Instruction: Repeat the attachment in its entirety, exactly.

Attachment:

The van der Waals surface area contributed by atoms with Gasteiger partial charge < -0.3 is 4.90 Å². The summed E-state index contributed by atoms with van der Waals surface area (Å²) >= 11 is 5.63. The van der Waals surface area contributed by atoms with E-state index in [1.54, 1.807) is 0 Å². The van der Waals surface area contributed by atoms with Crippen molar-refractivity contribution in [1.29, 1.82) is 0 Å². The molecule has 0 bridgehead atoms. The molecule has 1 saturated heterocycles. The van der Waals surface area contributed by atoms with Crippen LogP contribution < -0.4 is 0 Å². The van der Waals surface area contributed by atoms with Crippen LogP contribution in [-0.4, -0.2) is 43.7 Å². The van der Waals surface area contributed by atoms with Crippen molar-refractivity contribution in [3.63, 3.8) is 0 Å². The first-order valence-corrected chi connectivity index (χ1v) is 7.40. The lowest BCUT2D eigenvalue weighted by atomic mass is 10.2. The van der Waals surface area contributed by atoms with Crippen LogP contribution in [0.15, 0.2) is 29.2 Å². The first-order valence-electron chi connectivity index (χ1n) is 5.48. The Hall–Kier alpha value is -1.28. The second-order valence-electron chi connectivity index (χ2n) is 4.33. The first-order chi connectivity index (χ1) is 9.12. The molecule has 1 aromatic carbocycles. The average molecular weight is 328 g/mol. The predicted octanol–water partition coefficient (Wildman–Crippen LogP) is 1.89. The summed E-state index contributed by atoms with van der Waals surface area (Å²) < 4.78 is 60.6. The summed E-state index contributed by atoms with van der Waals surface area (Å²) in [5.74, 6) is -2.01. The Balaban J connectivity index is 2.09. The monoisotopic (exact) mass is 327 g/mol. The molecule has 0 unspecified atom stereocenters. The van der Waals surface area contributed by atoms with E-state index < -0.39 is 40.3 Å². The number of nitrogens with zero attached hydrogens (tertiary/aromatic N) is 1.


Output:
The van der Waals surface area contributed by atoms with Gasteiger partial charge < -0.3 is 4.90 Å². The summed E-state index contributed by atoms with van der Waals surface area (Å²) >= 11 is 5.63. The van der Waals surface area contributed by atoms with E-state index in [1.54, 1.807) is 0 Å². The van der Waals surface area contributed by atoms with Crippen molar-refractivity contribution in [1.29, 1.82) is 0 Å². The molecule has 0 bridgehead atoms. The molecule has 1 saturated heterocycles. The van der Waals surface area contributed by atoms with Crippen LogP contribution < -0.4 is 0 Å². The van der Waals surface area contributed by atoms with Crippen LogP contribution in [-0.4, -0.2) is 43.7 Å². The van der Waals surface area contributed by atoms with Crippen molar-refractivity contribution in [3.63, 3.8) is 0 Å². The first-order valence-corrected chi connectivity index (χ1v) is 7.40. The lowest BCUT2D eigenvalue weighted by atomic mass is 10.2. The van der Waals surface area contributed by atoms with Crippen LogP contribution in [0.15, 0.2) is 29.2 Å². The first-order valence-electron chi connectivity index (χ1n) is 5.48. The Hall–Kier alpha value is -1.28. The second-order valence-electron chi connectivity index (χ2n) is 4.33. The first-order chi connectivity index (χ1) is 9.12. The molecule has 1 aromatic carbocycles. The average molecular weight is 328 g/mol. The predicted octanol–water partition coefficient (Wildman–Crippen LogP) is 1.89. The summed E-state index contributed by atoms with van der Waals surface area (Å²) < 4.78 is 60.6. The summed E-state index contributed by atoms with van der Waals surface area (Å²) in [5.74, 6) is -2.01. The Balaban J connectivity index is 2.09. The monoisotopic (exact) mass is 327 g/mol. The molecule has 0 unspecified atom stereocenters. The van der Waals surface area contributed by atoms with E-state index < -0.39 is 40.3 Å². The number of nitrogens with zero attached hydrogens (tertiary/aromatic N) is 1.